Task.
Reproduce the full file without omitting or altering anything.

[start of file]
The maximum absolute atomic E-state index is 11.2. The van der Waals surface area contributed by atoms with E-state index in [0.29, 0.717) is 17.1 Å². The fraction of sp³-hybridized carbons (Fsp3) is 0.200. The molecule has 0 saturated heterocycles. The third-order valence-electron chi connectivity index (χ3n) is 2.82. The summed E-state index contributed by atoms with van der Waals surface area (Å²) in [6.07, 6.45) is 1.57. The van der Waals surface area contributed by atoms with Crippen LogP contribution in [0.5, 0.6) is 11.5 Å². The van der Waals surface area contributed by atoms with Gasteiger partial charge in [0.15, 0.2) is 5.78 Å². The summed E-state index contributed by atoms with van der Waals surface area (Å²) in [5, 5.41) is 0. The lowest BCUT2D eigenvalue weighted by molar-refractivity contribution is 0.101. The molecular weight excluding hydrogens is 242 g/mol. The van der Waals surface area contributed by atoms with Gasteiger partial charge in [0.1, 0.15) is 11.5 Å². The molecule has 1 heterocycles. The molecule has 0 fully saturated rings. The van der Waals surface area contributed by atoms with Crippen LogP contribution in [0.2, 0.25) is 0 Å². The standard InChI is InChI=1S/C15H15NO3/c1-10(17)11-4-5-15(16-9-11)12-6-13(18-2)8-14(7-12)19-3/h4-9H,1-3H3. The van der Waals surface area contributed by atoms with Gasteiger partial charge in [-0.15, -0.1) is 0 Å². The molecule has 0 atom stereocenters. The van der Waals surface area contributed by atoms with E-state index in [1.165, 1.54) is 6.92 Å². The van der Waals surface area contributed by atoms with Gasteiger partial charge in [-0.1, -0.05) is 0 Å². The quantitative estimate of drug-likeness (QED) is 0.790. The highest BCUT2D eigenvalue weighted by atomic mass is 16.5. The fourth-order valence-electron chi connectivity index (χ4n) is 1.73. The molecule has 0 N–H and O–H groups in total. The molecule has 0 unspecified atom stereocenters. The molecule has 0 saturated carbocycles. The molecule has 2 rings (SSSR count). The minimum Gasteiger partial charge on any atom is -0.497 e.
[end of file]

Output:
The maximum absolute atomic E-state index is 11.2. The van der Waals surface area contributed by atoms with E-state index in [0.29, 0.717) is 17.1 Å². The fraction of sp³-hybridized carbons (Fsp3) is 0.200. The molecule has 0 saturated heterocycles. The third-order valence-electron chi connectivity index (χ3n) is 2.82. The summed E-state index contributed by atoms with van der Waals surface area (Å²) in [6.07, 6.45) is 1.57. The van der Waals surface area contributed by atoms with Crippen LogP contribution in [0.5, 0.6) is 11.5 Å². The van der Waals surface area contributed by atoms with Gasteiger partial charge in [0.15, 0.2) is 5.78 Å². The summed E-state index contributed by atoms with van der Waals surface area (Å²) in [5, 5.41) is 0. The lowest BCUT2D eigenvalue weighted by molar-refractivity contribution is 0.101. The molecular weight excluding hydrogens is 242 g/mol. The van der Waals surface area contributed by atoms with Gasteiger partial charge in [0.1, 0.15) is 11.5 Å². The molecule has 1 heterocycles. The molecule has 0 fully saturated rings. The van der Waals surface area contributed by atoms with Crippen LogP contribution in [0.2, 0.25) is 0 Å². The standard InChI is InChI=1S/C15H15NO3/c1-10(17)11-4-5-15(16-9-11)12-6-13(18-2)8-14(7-12)19-3/h4-9H,1-3H3. The van der Waals surface area contributed by atoms with Gasteiger partial charge in [-0.15, -0.1) is 0 Å². The molecule has 0 atom stereocenters. The van der Waals surface area contributed by atoms with E-state index in [1.165, 1.54) is 6.92 Å². The van der Waals surface area contributed by atoms with Gasteiger partial charge in [-0.1, -0.05) is 0 Å². The quantitative estimate of drug-likeness (QED) is 0.790. The highest BCUT2D eigenvalue weighted by atomic mass is 16.5. The fourth-order valence-electron chi connectivity index (χ4n) is 1.73. The molecule has 0 N–H and O–H groups in total. The molecule has 0 unspecified atom stereocenters. The molecule has 0 saturated carbocycles. The molecule has 2 rings (SSSR count). The minimum Gasteiger partial charge on any atom is -0.497 e.